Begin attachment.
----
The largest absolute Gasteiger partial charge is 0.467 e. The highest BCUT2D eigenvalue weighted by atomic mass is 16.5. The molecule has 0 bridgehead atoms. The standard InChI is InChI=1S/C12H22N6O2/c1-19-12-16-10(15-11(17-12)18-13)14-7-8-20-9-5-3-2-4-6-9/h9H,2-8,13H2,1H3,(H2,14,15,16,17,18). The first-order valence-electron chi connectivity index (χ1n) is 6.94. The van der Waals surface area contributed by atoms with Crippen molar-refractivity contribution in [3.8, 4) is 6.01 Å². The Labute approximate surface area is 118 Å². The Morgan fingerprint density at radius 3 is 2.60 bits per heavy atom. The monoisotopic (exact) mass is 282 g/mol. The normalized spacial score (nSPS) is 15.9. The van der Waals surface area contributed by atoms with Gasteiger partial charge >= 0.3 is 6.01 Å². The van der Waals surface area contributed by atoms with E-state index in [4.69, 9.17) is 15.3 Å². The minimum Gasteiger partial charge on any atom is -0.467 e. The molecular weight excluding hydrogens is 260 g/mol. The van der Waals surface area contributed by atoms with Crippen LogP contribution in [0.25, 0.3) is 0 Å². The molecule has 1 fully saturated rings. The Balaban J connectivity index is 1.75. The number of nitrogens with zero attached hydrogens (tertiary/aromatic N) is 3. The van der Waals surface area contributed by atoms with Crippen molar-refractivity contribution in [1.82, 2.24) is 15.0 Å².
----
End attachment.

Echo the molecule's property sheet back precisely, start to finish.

The largest absolute Gasteiger partial charge is 0.467 e. The highest BCUT2D eigenvalue weighted by atomic mass is 16.5. The molecule has 0 bridgehead atoms. The standard InChI is InChI=1S/C12H22N6O2/c1-19-12-16-10(15-11(17-12)18-13)14-7-8-20-9-5-3-2-4-6-9/h9H,2-8,13H2,1H3,(H2,14,15,16,17,18). The first-order valence-electron chi connectivity index (χ1n) is 6.94. The van der Waals surface area contributed by atoms with Crippen molar-refractivity contribution in [3.8, 4) is 6.01 Å². The Labute approximate surface area is 118 Å². The Morgan fingerprint density at radius 3 is 2.60 bits per heavy atom. The monoisotopic (exact) mass is 282 g/mol. The normalized spacial score (nSPS) is 15.9. The van der Waals surface area contributed by atoms with Gasteiger partial charge >= 0.3 is 6.01 Å². The van der Waals surface area contributed by atoms with E-state index in [4.69, 9.17) is 15.3 Å². The minimum Gasteiger partial charge on any atom is -0.467 e. The molecular weight excluding hydrogens is 260 g/mol. The van der Waals surface area contributed by atoms with Crippen LogP contribution in [0.25, 0.3) is 0 Å². The molecule has 1 fully saturated rings. The Balaban J connectivity index is 1.75. The number of nitrogens with zero attached hydrogens (tertiary/aromatic N) is 3. The van der Waals surface area contributed by atoms with Crippen molar-refractivity contribution in [1.82, 2.24) is 15.0 Å².